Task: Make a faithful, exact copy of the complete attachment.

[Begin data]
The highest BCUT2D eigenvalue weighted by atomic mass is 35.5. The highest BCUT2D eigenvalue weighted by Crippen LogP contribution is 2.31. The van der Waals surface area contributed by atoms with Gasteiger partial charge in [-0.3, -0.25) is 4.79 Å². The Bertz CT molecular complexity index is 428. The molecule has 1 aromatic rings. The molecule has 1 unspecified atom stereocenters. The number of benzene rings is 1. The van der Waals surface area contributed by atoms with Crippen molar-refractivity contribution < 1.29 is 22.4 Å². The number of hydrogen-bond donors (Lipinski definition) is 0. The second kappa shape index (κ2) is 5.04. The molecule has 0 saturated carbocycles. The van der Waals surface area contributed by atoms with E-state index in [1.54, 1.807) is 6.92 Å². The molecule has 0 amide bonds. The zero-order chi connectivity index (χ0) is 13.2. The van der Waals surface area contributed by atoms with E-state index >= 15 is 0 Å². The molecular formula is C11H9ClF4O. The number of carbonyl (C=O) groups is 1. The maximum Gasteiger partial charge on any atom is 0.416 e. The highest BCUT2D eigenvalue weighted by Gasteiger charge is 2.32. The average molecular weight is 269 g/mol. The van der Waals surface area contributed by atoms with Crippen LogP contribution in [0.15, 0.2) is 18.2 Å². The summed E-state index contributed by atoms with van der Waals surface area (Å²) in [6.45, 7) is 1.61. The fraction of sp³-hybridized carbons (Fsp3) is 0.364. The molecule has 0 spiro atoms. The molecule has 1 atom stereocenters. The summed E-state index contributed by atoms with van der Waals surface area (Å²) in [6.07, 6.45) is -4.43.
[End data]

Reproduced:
The highest BCUT2D eigenvalue weighted by atomic mass is 35.5. The highest BCUT2D eigenvalue weighted by Crippen LogP contribution is 2.31. The van der Waals surface area contributed by atoms with Gasteiger partial charge in [-0.3, -0.25) is 4.79 Å². The Bertz CT molecular complexity index is 428. The molecule has 1 aromatic rings. The molecule has 1 unspecified atom stereocenters. The number of benzene rings is 1. The van der Waals surface area contributed by atoms with Crippen molar-refractivity contribution < 1.29 is 22.4 Å². The number of hydrogen-bond donors (Lipinski definition) is 0. The second kappa shape index (κ2) is 5.04. The molecule has 0 saturated carbocycles. The van der Waals surface area contributed by atoms with E-state index in [1.54, 1.807) is 6.92 Å². The molecule has 0 amide bonds. The zero-order chi connectivity index (χ0) is 13.2. The van der Waals surface area contributed by atoms with E-state index >= 15 is 0 Å². The molecular formula is C11H9ClF4O. The number of carbonyl (C=O) groups is 1. The maximum Gasteiger partial charge on any atom is 0.416 e. The highest BCUT2D eigenvalue weighted by Gasteiger charge is 2.32. The average molecular weight is 269 g/mol. The van der Waals surface area contributed by atoms with Crippen LogP contribution in [0.15, 0.2) is 18.2 Å². The summed E-state index contributed by atoms with van der Waals surface area (Å²) in [6.45, 7) is 1.61. The fraction of sp³-hybridized carbons (Fsp3) is 0.364. The molecule has 0 spiro atoms. The molecule has 1 atom stereocenters. The summed E-state index contributed by atoms with van der Waals surface area (Å²) in [6.07, 6.45) is -4.43.